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Who will replace Tom Watson as Britain’s Gambling Reformer-in-Chief?

Who will replace Tom Watson as Britain’s Gambling Reformer-in-Chief?

Dr James Noyes | Gamban

4 min read Partner content

Labour’s Deputy Leader is leaving Parliament, but his legacy is here to stay, writes Dr James Noyes, former advisor on gambling policy to Labour's Tom Watson.

Two earthquakes hit the world of gambling politics last week.

The first came from the All Party Parliamentary Group on Gambling Related Harm, which released a report recommending limits to online slot games of £2 per spin. Even though the APPG has no formal capacity to change the law, the impact of their report was staggering. Over £1bn was wiped from the share value of UK gambling firms that day.

48 hours later, an embattled industry sought cover with the launch of a new Betting and Gaming Council. The BGC will be the voice of most major operators and has made five pledges: to prevent underage gambling, increase support for gambling-related harm, strengthen advertising codes of practice, and promote a culture of safer gambling while protecting customers.

Then came the really big shock: that the driving force behind gambling reform over the past five years, Tom Watson, was stepping down as Deputy Leader of the Labour Party and as an MP.

Whatever one’s party allegiance, Watson’s decision is clearly a great loss to anyone who believes in a progressive, One Nation politics. And it is a loss to the campaign for gambling reform.

As a Labour MP and then as shadow Culture Secretary, Watson led calls for changes to FOBT stake limits, long before it became a fashionable cause. In 2018, he published a detailed review of gambling policy alongside Jonathan Ashworth, Labour’s shadow Health Secretary. More recently he has argued for a wholesale rewriting of Britain’s outdated Gambling Act.

The result is that the Labour Party is now seen as a vanguard in this debate by campaigners, academics, industry and MPs from all sides of the political divide. Labour has earned this recognition by establishing a principle for consensus in the gambling debate: arguing that change is only possible when policy is radical in its aspiration, rational in its application.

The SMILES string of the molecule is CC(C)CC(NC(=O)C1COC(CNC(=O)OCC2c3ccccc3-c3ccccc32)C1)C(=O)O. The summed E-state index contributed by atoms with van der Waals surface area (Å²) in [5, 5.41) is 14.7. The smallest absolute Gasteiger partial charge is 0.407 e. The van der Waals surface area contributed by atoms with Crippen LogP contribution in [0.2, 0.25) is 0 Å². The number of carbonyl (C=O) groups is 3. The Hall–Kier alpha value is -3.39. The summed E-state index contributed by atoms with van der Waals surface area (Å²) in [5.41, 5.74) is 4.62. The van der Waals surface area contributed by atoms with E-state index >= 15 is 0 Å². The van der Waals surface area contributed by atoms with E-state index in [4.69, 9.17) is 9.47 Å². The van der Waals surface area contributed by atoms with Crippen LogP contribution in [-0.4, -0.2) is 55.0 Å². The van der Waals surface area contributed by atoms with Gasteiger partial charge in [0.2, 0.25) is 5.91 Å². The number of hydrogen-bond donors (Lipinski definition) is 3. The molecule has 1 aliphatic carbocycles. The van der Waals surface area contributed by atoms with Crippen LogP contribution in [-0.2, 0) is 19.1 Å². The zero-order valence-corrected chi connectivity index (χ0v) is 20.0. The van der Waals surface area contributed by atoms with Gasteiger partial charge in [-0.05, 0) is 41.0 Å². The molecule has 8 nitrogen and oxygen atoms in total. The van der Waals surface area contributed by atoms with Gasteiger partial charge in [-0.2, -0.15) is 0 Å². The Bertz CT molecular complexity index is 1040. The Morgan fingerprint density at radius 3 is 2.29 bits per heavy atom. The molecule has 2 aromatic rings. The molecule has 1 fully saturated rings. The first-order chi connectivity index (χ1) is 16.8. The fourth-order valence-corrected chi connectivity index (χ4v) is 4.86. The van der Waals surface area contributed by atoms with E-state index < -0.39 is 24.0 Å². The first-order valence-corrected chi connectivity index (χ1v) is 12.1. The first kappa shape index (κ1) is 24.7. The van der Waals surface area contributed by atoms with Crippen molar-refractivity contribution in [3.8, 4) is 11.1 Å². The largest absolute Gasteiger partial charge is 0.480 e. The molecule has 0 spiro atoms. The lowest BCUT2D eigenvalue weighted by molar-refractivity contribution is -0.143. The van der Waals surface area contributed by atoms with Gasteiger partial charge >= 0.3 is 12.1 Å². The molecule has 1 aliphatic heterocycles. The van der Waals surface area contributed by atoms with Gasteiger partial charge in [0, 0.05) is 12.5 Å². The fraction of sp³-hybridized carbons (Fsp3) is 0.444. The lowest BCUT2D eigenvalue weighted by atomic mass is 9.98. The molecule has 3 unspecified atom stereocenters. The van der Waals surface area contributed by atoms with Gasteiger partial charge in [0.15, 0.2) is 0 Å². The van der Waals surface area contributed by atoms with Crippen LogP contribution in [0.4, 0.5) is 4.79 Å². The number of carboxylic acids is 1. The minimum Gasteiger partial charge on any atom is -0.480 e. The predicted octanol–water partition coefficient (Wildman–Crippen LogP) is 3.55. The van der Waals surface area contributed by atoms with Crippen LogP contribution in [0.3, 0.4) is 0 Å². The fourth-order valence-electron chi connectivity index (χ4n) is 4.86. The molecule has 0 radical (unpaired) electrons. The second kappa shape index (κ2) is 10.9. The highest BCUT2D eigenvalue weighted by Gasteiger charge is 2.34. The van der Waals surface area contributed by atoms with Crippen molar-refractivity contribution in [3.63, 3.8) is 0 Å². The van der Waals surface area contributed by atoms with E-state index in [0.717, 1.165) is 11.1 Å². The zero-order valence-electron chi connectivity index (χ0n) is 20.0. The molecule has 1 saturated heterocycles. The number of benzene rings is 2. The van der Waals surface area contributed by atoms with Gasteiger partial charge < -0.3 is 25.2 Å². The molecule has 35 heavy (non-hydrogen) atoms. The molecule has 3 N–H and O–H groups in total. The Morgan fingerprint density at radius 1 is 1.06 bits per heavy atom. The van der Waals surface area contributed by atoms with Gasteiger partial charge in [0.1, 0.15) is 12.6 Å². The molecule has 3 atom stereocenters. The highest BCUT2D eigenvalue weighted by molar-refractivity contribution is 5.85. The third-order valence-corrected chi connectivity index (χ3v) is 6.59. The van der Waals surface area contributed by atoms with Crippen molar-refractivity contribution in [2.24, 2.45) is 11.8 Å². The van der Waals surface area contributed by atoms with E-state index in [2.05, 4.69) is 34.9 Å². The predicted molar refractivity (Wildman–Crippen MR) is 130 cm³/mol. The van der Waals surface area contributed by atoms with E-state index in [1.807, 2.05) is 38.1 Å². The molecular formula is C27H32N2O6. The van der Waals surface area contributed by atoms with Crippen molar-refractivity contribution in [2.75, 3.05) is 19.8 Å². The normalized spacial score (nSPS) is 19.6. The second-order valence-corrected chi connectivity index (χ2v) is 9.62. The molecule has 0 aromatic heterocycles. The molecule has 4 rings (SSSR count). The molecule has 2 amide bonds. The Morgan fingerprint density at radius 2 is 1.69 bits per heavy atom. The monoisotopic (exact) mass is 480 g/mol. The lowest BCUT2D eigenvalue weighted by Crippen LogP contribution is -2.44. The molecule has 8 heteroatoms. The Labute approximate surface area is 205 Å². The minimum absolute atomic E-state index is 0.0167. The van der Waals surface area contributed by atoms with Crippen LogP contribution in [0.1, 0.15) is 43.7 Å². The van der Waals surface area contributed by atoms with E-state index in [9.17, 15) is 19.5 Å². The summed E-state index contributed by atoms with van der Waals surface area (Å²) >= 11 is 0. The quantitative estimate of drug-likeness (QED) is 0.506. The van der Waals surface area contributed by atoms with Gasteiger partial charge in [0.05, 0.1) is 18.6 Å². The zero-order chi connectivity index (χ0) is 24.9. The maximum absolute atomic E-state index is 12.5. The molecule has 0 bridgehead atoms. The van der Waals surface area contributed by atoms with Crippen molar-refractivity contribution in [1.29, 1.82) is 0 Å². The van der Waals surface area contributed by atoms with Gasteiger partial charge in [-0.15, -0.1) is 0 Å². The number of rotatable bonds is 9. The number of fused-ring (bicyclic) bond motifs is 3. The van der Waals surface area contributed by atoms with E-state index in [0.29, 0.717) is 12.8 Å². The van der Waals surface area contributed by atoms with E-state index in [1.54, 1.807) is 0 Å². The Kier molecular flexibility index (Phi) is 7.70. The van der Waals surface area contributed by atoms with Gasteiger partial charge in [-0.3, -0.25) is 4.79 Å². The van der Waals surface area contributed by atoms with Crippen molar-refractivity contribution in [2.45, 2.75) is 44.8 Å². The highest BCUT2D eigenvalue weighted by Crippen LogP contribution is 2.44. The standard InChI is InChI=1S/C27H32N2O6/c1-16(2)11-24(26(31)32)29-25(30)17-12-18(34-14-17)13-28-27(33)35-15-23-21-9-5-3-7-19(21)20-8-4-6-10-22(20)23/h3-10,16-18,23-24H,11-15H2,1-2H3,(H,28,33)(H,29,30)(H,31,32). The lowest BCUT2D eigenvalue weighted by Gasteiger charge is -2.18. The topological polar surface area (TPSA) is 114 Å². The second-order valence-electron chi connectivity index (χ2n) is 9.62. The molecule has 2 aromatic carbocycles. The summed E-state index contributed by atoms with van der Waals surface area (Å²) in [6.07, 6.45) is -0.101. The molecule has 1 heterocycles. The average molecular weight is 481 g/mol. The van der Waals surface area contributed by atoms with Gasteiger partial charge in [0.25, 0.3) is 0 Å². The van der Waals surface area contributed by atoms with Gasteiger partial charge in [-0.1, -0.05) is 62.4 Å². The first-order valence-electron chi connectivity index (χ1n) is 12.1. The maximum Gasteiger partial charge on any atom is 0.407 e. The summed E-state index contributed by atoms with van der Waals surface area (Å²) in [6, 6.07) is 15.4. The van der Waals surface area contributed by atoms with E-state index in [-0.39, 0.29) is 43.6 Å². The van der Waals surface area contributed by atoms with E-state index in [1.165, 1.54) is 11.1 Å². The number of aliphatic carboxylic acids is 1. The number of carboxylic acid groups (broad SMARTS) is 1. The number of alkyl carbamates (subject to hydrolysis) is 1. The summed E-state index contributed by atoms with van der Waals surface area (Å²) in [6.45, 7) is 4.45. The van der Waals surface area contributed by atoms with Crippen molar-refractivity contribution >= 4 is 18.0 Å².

It is a principle that seeks common ground between the absolutist extremes of total prohibition on the one hand, or total permission on the other.

We have seen this principle at play in a series of interventions over the course of the past year: on the case for reasonable limits to online gambling, for an Ombudsman to protect consumers, for a review of offshore licence holders operating in the UK, and for a statutory levy to fund independent research, education and treatment of problem gambling.

The influence of these policies was evident last week, both in the recommendations of the APPG’s report and in the pledges of the Betting and Gaming Council. It is likely that we shall also see it in party manifestos this month.

In other words, the case for gambling reform might have its origins in Labour, but has since grown into a cross-party campaign. It is now being pushed forward by some formidable parliamentarians. The Chair of the APPG, Labour’s Carolyn Harris, has just been named Backbencher of the Year at the PSA Awards. She is supported by former Conservative leader Iain Duncan Smith and Ronnie Cowan of the SNP. Ex-minister Tracey Crouch still commands great respect in this debate. And in the Lords, important work is being done by peers from Lord Chadlington to Lord Foster of Bath.

This is now a broad church. Gambling has become one of the few domestic policy issues that has support across party lines.

Incredibly, some industry CEOs still do not seem to understand that what they perceive to be the middle ground has shifted. They continue to view gambling reform as a partisan issue, ignoring the fact that it has now become mainstream.

Last week’s hit on their share value showed them how dependent the industry now is on the tone of politics. The message was clear: failure to reform will hurt confidence in the market. Investors in the industry are the first to understand this. Any more uncertainty, they are telling the operators, and we’ll start to have serious doubts about our ventures in the UK.

Viewed like this, consensus should be understood not as a compromise but a necessity. The political case for gambling reform will need to remain a broad church if it hopes to achieve legislative change. And the industry will need to accept that reform if it hopes to bring confidence back to the market.

Whatever the outcome of the general election, it is clear that gambling reform is now a mainstream movement, bigger than parties and individual politicians. Tom Watson might be standing down from Parliament, but his legacy is here to stay.

James Noyes is a former advisor on gambling policy to Tom Watson MP

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